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“We’re taking a lot more value in [the defensive] part of the game, and some of it is getting the balance in the lines so that they’re fresh, getting everyone involved,” said Bruce Cassidy. “I think most of our minutes now you’ll see, our forwards are typically at the least amount is 10 minutes sometimes for the lower guys if they’re not killing too many penalties, so I think that helps everyone stay in the game as well.”

When the Bruins are going well as they are right now, they are getting balanced play from their roster. Unfortunately, that isn’t always the case and it’s something that gets exposed when they play high-quality competition.

The weaknesses on the Bruins roster are equally clear and easy to diagnose because it’s been the same old thing for the last handful of years.

The Bruins have tried multiple times to acquire top-6 wingers who can produce offense, whether it’s been band-aid deadline solutions like Marcus Johansson and Drew Stafford, or a stab at an attempted long-term fix when they traded for Rangers power forward Rick Nash. They couldn’t predict the abrupt, concussion-influenced retirement from the NHL for Nash following a few months in Black and Gold, and so a top-6 winger continues to be Don Sweeney’s "white whale" on the Bruins roster.

Once the playoffs begin and the Bruins face deeper, bigger and stronger defensive groups, the prolific Perfection Line routinely goes through stretches where they are held in check by opponents. It’s a prominent factor when the Bruins lost to the Lightning in the second round two years ago, and one of the prime reasons the B’s fell in seven games to the St. Louis Blues last June in the Stanley Cup Final.

When it happens, the Bruins become almost completely reliant on their power play to provide offensive punch while the other forward lines haven’t been able to effectively fill the scoring void.

The only way that’s going to change is for the Bruins to bring in a top-6 forward who can play the role of game-breaker and finish off the offensive chances set up by linemates David Krejci and Jake DeBrusk. The Bruins need another forward line that can put a scare in opponents offensively and they simply don’t have it consistently right now, just as they haven’t had it in the last handful of seasons.  

With names like Tyler Toffoli, Blake Coleman and Jason Zucker now off the trade deadline board, the Bruins are down to some of their top big-name trade choices in Chris Kreider, Kyle Palmieri and Josh Anderson.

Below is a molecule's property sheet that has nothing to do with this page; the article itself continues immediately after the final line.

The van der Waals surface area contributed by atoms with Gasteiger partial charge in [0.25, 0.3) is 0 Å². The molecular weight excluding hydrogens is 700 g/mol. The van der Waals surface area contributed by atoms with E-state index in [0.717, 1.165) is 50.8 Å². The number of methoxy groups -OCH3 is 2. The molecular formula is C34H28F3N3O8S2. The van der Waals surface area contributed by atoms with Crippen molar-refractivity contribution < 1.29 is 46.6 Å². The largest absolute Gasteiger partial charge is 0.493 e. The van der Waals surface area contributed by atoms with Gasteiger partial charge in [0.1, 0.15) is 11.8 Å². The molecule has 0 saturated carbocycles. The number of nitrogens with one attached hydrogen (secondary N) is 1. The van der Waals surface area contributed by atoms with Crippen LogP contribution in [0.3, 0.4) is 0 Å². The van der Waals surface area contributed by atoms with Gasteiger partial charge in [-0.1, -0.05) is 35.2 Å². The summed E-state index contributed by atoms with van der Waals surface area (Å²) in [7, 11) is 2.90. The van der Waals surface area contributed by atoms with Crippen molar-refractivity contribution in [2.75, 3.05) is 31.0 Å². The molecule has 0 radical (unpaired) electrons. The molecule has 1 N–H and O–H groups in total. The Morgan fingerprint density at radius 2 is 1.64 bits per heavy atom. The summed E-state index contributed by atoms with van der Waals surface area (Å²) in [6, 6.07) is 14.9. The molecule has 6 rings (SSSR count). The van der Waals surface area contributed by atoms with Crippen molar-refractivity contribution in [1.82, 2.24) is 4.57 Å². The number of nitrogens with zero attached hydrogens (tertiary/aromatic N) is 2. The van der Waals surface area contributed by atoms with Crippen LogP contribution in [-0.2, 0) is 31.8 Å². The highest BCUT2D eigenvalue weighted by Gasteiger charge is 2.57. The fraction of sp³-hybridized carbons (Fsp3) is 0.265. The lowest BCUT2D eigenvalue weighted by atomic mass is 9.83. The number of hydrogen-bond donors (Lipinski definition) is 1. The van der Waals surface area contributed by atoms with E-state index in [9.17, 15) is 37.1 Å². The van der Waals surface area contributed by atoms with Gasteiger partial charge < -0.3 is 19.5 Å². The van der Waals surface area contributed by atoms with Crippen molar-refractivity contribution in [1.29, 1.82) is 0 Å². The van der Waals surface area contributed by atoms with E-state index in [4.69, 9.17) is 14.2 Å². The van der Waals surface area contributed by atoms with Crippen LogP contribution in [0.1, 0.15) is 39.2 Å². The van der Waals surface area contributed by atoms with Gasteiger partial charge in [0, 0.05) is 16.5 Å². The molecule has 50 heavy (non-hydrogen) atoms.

Kreider would be the optimal choice because of his skating speed, consistency and the size and occasional mean streak that the Bruins could surely use among their top-6 group. But there are options out there provided Sweeney doesn’t get hung up waiting for Kreider to be made available to teams.

The other need for the Bruins at this point?

With Kevan Miller out for the entire season to this point with a fractured kneecap that sidelined him for last spring’s entire Stanley Cup Final run as well, the Bruins are a little light on the back end. The B’s could use a big, strong, hardnosed and physical defenseman capable of holding other teams accountable and doling out physical punishment in the D-zone.

The Bruins may have found an in-house solution in 22-year-old Jeremy Lauzon, who most recently served a two-game suspension for drilling Derek Stepan with a big, high hit against the side boards in a home win over the Coyotes. But that particular roster need is the reason they were linked to defenseman Brenden Dillon in trade rumors before he was eventually shipped from the San Jose Sharks to the Washington Capitals on Tuesday for a couple draft picks.

It’s also less than ideal to rely on a rookie like Lauzon as a rugged, grizzled enforcer on the back end when it comes to playoff time. That’s something else to consider when Don Sweeney goes shopping over the next five days ahead of the Feb. 24 trade deadline, a date that’s quickly becoming anticlimactic given all the trades getting consummated well ahead of time.

Sweeney knows the team’s greatest needs, he’s on the clock and the pressure is on the Bruins general manager to adequately address them ahead of next Monday’s deadline.